Q: What goals do you have for yourself in 10 years?
A: The Olympics, other than that go out to as many shoots as possible, and win as much as possible. Besides just shooting I would like to see my business take off and be able to teach people how to shoot and get more people involved.
Q: Where do you find your strength to push for your dreams?
A: I feel I am more fulfilled as an entrepreneur and less enchanted with the corporate life. I have a deep desire to set off on my own creating a business and name for myself. I have big hopes for myself, and I am my selfs biggest critic.
Q: Is there any advice you could give to others who may be too scared to pursue their dreams?
A: You can either sit back and let your dreams go by, or you can go for it, but at least you can say you tried. The worst that can happen is you fail. But at least you can say you tried, and at the end, you wouldn’t be wondering what if. The worst thing is regret.
Q: Can you comment on the glass ceiling?
A: This is a man’s sport, it’s a good ol’ boy sport, like another golf game. As a lady I feel good about going out and performing well, breaking that ceiling pane by pane.
Q: Can you comment on what it is like to be a female shooter in a field dominated by men?
A: I love it I thrive off it, lots of people don’t, but I just thrive off doing well.
Q: What is the atmosphere like when at a shooting event?
A: It is fun, its good time. Everyone is friends with everyone, but everyone had that little edge of competition with themselves and others. We are all there to have fun do well; it’s like hanging with your friends.
Q: How do you mentally prepare to shoot?
A: Like any other sport, I find my own space in my head and mentally prepare myself. I spend a lot of time practicing. I shoot at least 700 clay birds a week.
Q: What is it like to shoot in a large competition?
A: It’s fun and exciting, it’s a whole new atmosphere. It’s a little nerve racking, but it’s nice to push yourself and see what you can do. It’s nice to go to bigger shoots and compete against more people to.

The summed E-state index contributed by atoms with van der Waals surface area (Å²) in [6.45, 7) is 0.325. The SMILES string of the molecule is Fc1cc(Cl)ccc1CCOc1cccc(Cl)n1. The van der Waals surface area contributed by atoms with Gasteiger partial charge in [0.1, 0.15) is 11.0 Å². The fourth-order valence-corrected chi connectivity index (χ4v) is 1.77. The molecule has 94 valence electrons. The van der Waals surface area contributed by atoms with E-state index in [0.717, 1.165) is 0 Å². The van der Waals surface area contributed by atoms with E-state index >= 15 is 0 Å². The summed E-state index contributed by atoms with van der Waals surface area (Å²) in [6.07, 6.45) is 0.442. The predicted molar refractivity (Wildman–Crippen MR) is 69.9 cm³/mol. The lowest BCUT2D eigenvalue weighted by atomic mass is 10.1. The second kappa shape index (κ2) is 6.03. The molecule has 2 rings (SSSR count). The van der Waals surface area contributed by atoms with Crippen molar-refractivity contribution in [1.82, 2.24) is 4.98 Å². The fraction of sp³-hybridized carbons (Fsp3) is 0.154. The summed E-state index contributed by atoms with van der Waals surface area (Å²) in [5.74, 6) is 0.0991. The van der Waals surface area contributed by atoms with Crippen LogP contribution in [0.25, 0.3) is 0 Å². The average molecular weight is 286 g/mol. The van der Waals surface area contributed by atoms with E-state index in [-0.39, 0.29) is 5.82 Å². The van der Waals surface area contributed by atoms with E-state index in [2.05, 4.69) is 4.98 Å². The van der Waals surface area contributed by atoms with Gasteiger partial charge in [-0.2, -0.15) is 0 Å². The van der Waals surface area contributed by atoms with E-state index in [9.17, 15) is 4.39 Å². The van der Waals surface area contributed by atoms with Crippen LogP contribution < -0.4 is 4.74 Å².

Q: What did it feel like to take the Montana State Handicap Championship as the first woman in History to do so?
A: It felt really amazing, it kind of surreal. I didn’t even really know what was happening until afterward. I don’t really know how else to say it- it was amazing.
Q: What is next for Buckshot Bella?
A: Olympic dreams are coming, and getting my business off the ground. I’d like to be teaching and putting on clinics. Continue touring doing competitions nationwide.
I think we all would wish her luck at the Montana State shoot 2017, and hope she does well.
I am blessed to know such an inspirational and strong woman. I think it is important for others to know that strong women are making their dreams come true. I also think that women, like Ms. Creager, are underrepresented in literature. That being said I strive to write characters in a way that shows women can be strong and men can be sensitive. Ms. Creager is one of the women in my life that inspire me to write characters the way I do; female characters who are as strong as men or stronger.
I think characters who flip the script some and show how a man can be vulnerable and need someone to lean on, just like a woman can be strong and be the one the man leans on is very important. Characters like this are dynamic and more realistic. They also bring a truth and life to a story that would otherwise not properly convey the truth of humanity.
This article can also be found at https://christeenacreager.com/2017/07/14/interview-with-an-inspirational-figure-buckshot-barbi/ it has been published on both sites.